Talk like this inspired a whole generation of imperialists. A prominent young lawyer in Indiana named Alfred J. Beveridge articulated this group’s position so cogently that his oratory alone propelled him to a seat in the United States Senate:

American factories are making more than the American people can use; American soil is producing more than they can consume. Fate has written our policy for us; the trade of the world must and shall be ours. And we will get it as our mother [England] has told us how. We will establish trading-posts throughout the world as distributing-points for American products. We will cover the ocean with our merchant marine. We will build a navy to the measure of our greatness. Great colonies governing themselves, flying our flag and trading with us, will grow about our posts of trade. Our institutions will follow our flag on the wings of our commerce. And American law, American order, American civilization, and the American flag will plant themselves on shores hitherto bloody and benighted, but by those agencies of God henceforth to be made beautiful and bright.

Note that Beveridge believed in the full colonial system, with all the rights and responsibilities that entailed. He was eager to take up Rudyard Kipling’s call to the “The White Man’s Burden”: “To wait in heavy harness, on fluttered folk and wild—your new-caught, sullen peoples, half-devil and half-child.” Though Kipling and Beveridge were born three years and a hemisphere apart, they were kindred spirits.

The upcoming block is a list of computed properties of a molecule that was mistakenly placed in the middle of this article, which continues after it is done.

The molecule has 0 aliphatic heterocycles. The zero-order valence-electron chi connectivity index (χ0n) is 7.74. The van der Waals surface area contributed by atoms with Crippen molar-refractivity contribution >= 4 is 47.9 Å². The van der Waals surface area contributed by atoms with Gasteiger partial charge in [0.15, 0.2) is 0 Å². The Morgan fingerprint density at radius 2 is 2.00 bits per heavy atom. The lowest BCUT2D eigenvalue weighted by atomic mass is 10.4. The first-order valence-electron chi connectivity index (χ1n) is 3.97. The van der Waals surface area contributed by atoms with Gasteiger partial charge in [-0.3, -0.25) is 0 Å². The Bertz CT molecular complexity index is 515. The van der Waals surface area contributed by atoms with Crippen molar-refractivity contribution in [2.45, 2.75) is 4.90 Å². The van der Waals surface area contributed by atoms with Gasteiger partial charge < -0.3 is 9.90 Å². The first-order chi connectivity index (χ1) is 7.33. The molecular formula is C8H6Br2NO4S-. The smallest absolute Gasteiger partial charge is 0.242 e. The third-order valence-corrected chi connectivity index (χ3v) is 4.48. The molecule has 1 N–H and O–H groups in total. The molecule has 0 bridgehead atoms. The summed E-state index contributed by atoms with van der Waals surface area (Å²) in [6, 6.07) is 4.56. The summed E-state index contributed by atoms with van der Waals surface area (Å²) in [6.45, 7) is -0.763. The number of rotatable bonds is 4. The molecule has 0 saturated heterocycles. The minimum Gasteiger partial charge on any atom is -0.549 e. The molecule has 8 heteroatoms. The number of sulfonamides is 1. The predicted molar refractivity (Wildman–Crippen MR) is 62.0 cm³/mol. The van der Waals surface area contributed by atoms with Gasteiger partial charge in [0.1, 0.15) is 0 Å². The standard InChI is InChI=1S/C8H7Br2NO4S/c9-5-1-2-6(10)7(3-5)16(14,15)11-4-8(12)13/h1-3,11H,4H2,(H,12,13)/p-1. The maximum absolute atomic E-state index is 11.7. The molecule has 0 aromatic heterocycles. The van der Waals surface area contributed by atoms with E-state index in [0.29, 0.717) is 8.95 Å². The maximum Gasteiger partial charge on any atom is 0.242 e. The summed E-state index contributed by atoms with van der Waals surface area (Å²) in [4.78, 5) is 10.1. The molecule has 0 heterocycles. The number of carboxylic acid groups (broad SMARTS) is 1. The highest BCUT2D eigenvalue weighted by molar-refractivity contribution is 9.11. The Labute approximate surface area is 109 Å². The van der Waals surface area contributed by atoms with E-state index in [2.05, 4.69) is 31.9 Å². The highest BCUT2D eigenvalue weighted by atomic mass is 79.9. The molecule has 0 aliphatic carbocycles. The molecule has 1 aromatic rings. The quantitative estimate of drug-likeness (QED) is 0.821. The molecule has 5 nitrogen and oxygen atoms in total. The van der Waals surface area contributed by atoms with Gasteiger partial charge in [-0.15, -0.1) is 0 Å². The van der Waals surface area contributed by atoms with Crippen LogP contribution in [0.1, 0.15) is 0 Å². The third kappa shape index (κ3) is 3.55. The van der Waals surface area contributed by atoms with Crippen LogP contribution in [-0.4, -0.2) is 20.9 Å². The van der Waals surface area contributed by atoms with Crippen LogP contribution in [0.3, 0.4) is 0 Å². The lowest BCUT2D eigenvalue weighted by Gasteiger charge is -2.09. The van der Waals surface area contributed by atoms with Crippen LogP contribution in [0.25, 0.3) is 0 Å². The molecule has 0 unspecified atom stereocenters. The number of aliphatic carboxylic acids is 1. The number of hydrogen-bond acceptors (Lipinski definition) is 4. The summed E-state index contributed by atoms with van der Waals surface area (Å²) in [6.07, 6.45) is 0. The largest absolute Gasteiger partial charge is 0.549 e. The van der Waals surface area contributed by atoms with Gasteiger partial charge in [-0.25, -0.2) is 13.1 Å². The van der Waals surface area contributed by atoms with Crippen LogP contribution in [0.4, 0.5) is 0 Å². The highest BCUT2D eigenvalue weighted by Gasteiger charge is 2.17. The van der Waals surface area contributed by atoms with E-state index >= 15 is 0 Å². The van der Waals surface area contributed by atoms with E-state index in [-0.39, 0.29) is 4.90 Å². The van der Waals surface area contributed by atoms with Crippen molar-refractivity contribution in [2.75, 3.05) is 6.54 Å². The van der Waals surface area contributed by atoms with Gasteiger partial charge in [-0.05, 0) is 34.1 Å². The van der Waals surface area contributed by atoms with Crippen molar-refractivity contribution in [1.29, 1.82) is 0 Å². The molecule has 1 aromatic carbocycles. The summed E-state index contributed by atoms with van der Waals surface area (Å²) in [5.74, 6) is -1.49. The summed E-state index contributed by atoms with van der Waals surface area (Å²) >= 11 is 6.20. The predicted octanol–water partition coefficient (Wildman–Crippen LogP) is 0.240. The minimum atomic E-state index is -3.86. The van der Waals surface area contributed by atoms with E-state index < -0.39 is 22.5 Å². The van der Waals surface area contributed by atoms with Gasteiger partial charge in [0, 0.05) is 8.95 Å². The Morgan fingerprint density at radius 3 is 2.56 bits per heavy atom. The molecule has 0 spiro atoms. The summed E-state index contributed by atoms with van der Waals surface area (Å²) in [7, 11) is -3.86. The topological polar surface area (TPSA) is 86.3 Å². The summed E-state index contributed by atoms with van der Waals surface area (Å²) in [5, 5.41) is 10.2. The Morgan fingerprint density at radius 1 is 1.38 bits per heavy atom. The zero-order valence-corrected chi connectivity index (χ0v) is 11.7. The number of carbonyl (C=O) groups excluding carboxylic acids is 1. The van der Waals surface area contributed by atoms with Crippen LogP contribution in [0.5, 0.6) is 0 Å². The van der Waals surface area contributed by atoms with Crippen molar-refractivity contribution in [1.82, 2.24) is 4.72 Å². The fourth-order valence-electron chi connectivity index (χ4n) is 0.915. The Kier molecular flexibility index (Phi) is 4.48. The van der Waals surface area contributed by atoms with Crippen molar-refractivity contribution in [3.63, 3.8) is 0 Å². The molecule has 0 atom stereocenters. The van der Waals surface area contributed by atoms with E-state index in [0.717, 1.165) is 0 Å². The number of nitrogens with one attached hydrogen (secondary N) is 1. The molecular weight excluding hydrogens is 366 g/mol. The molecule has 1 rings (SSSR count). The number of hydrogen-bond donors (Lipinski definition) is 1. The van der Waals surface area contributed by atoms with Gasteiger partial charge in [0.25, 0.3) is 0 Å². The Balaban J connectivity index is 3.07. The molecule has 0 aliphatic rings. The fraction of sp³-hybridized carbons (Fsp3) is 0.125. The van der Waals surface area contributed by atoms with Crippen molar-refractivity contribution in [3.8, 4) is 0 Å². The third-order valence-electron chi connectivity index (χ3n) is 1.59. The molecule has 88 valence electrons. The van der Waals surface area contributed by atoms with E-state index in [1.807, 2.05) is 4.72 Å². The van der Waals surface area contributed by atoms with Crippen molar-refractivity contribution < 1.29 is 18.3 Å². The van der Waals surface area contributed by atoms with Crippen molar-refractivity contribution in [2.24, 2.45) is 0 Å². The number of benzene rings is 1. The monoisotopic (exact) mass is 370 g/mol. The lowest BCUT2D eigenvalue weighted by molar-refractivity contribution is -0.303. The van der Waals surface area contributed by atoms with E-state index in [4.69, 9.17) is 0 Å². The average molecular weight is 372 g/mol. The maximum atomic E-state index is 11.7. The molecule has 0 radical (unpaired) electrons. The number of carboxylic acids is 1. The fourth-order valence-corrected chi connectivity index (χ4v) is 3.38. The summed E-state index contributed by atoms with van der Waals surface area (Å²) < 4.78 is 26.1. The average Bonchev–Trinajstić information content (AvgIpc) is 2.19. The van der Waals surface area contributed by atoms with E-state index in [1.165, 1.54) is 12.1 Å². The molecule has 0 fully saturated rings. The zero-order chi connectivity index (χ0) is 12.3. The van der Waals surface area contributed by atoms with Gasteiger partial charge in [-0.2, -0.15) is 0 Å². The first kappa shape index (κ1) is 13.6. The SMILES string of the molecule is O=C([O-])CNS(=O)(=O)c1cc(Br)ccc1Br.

Cartoon from the April 1899 issue of Judge magazine.

Theodore Roosevelt agreed. It was time to “have done with childish days,” and time to “search your manhood,” in Kipling’s words. Roosevelt wanted conquest, even if it meant war. Maybe especially if it meant war. He said:

We do not admire the man of timid peace…Far better it is to dare mighty things, to win glorious triumphs, even though checkered by failure, than to take rank with those poor spirits who neither enjoy much nor suffer much, because they live in the gray twilight that knows not victory nor defeat.

“The man behind the gun will settle this war,” from Puck. Now this is a piece of propaganda that romance writers can really get behind. Nudge, nudge.

He saw no danger of “an over-development of warlike spirit.” In fact, just the opposite. He worried most about becoming “a wealthy nation, slothful, timid, or unwieldy.” We remember Teddy Roosevelt best for his adage to “speak softly, and carry a big stick,” but honestly I see no evidence of soft speaking in his public record. This quote of his is far more representative: “Peace is a goddess only when she comes with sword girt on thigh.”

Roosevelt was hungry for war, and he was not alone. But where? Against whom? And how would he rally an isolationist public recovering from depression and bring them all the way to war? Enter Spain, stumbling awkwardly into the room.

Continue reading Part 2 here.

(The featured image is from an 1898 patriotic poster, found at the Library of Congress.)